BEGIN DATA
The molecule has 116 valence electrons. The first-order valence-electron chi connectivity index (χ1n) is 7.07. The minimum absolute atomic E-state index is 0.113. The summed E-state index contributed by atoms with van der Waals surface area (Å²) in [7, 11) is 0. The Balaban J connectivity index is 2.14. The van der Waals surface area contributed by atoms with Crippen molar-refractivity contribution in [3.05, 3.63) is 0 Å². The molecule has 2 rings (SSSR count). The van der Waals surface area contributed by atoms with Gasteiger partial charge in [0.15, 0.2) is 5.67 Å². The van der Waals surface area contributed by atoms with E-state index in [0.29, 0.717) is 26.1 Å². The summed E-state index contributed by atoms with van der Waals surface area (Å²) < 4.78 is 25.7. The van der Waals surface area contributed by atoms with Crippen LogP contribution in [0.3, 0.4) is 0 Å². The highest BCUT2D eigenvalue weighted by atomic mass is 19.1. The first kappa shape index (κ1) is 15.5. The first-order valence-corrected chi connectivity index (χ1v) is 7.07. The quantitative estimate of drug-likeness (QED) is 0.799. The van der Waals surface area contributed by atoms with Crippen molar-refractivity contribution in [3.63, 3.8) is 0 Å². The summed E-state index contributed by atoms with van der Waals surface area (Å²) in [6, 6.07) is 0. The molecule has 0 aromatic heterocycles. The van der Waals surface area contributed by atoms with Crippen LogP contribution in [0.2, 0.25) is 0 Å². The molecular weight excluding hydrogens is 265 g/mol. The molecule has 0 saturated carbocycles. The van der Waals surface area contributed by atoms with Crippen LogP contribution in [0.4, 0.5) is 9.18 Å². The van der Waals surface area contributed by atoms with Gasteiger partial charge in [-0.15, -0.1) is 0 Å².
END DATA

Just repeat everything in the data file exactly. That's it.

The molecule has 116 valence electrons. The first-order valence-electron chi connectivity index (χ1n) is 7.07. The minimum absolute atomic E-state index is 0.113. The summed E-state index contributed by atoms with van der Waals surface area (Å²) in [7, 11) is 0. The Balaban J connectivity index is 2.14. The van der Waals surface area contributed by atoms with Crippen molar-refractivity contribution in [3.05, 3.63) is 0 Å². The molecule has 2 rings (SSSR count). The van der Waals surface area contributed by atoms with Gasteiger partial charge in [0.15, 0.2) is 5.67 Å². The van der Waals surface area contributed by atoms with E-state index in [0.29, 0.717) is 26.1 Å². The summed E-state index contributed by atoms with van der Waals surface area (Å²) < 4.78 is 25.7. The van der Waals surface area contributed by atoms with Crippen LogP contribution in [0.3, 0.4) is 0 Å². The highest BCUT2D eigenvalue weighted by atomic mass is 19.1. The first kappa shape index (κ1) is 15.5. The first-order valence-corrected chi connectivity index (χ1v) is 7.07. The quantitative estimate of drug-likeness (QED) is 0.799. The van der Waals surface area contributed by atoms with Crippen molar-refractivity contribution in [3.63, 3.8) is 0 Å². The summed E-state index contributed by atoms with van der Waals surface area (Å²) in [6, 6.07) is 0. The molecule has 0 aromatic heterocycles. The van der Waals surface area contributed by atoms with Crippen LogP contribution in [0.2, 0.25) is 0 Å². The molecular weight excluding hydrogens is 265 g/mol. The molecule has 0 saturated carbocycles. The van der Waals surface area contributed by atoms with Crippen LogP contribution in [0.4, 0.5) is 9.18 Å². The van der Waals surface area contributed by atoms with Gasteiger partial charge in [-0.15, -0.1) is 0 Å².